VSO.ai works at the coarse-grained test level and provides automated, adaptive test optimization that learns as the results change. Running the tests with highest ROI first while eliminating redundant tests accelerates coverage closure and saves compute resources.

The tool also works at the fine-grained level within the simulator to improve the test quality of results (QoR) by adapting the constrained-random stimulus to better target unexercised coverage points. This not only accelerates coverage closure, but also drives convergence to a higher percentage value.

The last mile closure challenge is addressed by automated, AI-driven analysis of coverage results. VSO.ai performs root cause analysis (RCA) to determine why specific coverage points are not being reached. If the tool can resolve the situation itself, it will. Otherwise, it presents the team with actionable results, such as identifying conflicting constraints.

The figure below summarizes the benefits VSO.ai can deliver. A top-level benefit of these approaches is the achievement of superior results in less time with less designer effort. We will re-visit this statement in a moment.

The Benefits of VSO.ai
The Benefits of VSO.ai

What AMD Found

At the recent Synopsys Users Group (SNUG) held in Silicon Valley, AMD presented a paper entitled, “Drop the Blindfold: Coverage-Regression Optimization in Constrained-Random Simulations using VSO.ai (Verification Space Optimization).”  The paper detailed AMD’s experiences using VSO.ai on several designs. AMD had substantial goals and expectations for this work:

Reach 100% coverage consistently with small RTL changes and design variants, but in an optimized, automated way.

AMD applied a well-documented methodology using VSO.ai across regression samples for four different designs. The figure below summarizes these four experiments.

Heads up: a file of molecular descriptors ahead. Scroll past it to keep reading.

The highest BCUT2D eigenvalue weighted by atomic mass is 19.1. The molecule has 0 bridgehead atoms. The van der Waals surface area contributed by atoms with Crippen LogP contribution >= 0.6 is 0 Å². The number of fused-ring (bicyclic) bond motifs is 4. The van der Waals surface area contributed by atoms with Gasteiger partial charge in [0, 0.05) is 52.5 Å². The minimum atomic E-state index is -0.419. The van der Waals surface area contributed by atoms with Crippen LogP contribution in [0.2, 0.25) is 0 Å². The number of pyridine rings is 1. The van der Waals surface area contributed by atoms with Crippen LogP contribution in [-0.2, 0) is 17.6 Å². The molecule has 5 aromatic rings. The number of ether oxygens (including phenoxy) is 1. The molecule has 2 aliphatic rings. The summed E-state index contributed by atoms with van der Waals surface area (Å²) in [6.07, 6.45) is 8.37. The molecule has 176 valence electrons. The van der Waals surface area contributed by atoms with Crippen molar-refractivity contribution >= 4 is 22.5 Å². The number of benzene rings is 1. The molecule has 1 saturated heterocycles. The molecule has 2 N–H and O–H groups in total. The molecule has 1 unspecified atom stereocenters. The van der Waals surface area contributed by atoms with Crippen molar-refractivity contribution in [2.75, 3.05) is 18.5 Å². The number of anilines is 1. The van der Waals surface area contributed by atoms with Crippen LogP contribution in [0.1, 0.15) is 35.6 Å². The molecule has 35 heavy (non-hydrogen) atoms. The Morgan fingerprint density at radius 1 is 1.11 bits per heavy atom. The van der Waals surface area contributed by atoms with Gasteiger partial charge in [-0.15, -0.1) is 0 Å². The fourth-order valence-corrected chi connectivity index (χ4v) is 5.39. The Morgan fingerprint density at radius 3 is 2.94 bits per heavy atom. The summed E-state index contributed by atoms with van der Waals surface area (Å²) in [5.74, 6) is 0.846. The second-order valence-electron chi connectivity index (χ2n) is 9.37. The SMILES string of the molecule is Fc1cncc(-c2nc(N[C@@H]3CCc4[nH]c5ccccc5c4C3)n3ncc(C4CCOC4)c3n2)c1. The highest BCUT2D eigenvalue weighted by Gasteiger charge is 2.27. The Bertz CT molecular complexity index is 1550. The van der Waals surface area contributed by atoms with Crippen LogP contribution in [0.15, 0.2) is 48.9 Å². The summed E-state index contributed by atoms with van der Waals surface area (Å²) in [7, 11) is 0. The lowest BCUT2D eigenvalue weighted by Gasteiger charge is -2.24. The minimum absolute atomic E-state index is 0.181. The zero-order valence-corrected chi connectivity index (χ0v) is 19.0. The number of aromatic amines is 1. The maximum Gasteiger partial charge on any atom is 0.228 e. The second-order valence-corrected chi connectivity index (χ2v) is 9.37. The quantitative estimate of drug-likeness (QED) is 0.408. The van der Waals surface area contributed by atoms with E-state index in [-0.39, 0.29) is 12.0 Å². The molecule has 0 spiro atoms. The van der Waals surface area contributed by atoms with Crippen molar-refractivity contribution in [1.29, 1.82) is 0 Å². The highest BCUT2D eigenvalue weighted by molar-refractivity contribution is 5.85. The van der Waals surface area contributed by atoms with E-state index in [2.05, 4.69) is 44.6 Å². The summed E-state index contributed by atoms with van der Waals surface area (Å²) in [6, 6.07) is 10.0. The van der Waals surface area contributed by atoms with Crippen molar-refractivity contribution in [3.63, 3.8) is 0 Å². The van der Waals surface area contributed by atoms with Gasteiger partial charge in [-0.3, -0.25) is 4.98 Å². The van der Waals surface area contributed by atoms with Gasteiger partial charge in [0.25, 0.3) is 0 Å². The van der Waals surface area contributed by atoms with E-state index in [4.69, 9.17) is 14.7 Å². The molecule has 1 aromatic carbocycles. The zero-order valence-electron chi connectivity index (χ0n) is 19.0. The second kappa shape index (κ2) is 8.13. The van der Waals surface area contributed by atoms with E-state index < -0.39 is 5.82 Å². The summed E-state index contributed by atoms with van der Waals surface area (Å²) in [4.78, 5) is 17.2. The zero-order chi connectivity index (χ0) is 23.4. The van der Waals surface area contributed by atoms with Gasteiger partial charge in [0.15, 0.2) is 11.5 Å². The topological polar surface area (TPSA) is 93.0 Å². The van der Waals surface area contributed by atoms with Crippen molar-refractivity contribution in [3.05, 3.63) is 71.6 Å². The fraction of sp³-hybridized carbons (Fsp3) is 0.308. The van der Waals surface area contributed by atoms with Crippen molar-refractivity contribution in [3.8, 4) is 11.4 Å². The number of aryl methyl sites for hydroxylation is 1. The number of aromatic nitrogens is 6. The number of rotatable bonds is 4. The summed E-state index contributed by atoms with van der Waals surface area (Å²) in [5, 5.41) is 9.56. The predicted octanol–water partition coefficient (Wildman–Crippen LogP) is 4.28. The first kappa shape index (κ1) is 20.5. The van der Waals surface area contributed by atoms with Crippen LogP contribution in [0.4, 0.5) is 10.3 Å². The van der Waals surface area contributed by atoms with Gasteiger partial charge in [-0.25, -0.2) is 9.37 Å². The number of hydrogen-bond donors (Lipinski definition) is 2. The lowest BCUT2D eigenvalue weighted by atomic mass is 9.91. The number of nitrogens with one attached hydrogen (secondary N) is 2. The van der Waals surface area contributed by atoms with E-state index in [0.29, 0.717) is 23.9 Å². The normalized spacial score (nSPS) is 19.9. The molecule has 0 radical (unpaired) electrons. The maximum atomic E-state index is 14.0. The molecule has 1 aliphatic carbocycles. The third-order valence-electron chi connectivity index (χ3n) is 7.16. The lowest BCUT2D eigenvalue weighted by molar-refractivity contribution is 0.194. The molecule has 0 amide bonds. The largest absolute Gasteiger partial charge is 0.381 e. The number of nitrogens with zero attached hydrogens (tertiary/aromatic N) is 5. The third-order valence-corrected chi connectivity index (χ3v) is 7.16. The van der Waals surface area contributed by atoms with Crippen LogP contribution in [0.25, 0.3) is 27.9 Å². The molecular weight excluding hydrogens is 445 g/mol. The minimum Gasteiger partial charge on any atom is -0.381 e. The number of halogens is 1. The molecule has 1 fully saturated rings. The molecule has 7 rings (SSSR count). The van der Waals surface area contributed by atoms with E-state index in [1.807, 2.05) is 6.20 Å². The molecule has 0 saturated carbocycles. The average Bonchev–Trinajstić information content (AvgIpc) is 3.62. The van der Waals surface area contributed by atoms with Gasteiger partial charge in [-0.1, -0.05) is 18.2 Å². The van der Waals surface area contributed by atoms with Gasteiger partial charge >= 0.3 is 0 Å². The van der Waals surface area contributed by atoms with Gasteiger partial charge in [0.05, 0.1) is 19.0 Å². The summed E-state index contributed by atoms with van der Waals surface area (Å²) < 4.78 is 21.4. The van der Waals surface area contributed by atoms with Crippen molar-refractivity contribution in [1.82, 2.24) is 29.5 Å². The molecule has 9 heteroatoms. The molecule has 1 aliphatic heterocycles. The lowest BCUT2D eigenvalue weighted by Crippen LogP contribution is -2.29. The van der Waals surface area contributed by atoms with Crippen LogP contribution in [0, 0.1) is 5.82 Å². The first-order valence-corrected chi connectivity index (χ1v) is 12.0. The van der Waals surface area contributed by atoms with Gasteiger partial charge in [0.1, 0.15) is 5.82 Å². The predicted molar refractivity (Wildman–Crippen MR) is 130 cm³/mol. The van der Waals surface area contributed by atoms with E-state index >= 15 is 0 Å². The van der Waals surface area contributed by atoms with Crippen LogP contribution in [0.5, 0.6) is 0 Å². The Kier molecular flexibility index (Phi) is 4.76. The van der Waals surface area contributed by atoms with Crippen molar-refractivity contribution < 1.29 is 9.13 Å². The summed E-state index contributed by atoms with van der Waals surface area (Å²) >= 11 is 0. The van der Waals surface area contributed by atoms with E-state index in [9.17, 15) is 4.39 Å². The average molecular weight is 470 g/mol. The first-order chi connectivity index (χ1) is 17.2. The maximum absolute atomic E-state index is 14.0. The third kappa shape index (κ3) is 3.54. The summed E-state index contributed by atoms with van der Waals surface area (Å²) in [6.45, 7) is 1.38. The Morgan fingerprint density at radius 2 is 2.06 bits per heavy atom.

Regression Characteristics Across Four Designs
Regression Characteristics Across Four Designs

AMD then presented a detailed overview of these designs, their challenges and the results achieved by using VSO.ai, compared to the original effort without VSO.ai. Recall one of the hallmark benefits of applying AI to the design process:

Achievement of superior results in less time with less designer effort

In its SNUG presentation, awarded one of the Top 10 Best Presentations at the event, AMD summarized the observed benefits as follows:

  • 1.5 – 16X reduction in the number of tests being run across the four designs to achieve the same coverage
  • Quick, on-demand regression qualifier
    • Can be used to gauge how well the test distribution of a regression is if user is uncertain on iterations needed
  • Potentially target more bins under same budget
    • If default regression(s) do not achieve 100% coverage, VSO.ai can potentially exceed this (i.e., experiment #1)
  • Testcase(s) removal in coverage regressions if not contributing
  • More reliable test grading for constrained random tests
    • URG (Unified report generator): seed-based v/s
    • VSO.ai: probability-based
  • Debug
    • Uncover coverage items that have a lower probability of being hit than expected

This presentation put VSO.ai to the test and the positive impact of the tool was documented.  As mentioned, this kind of user application to real designs is the real test of a new technology. And that’s how AMD puts Synopsys AI verification tools to the test.

Also Read:

WEBINAR: Why Rigorous Testing is So Important for PCI Express 6.0

Next-Gen AI Engine for Intelligent Vision Applications

VC Formal Enabled QED Proofs on a RISC-V Core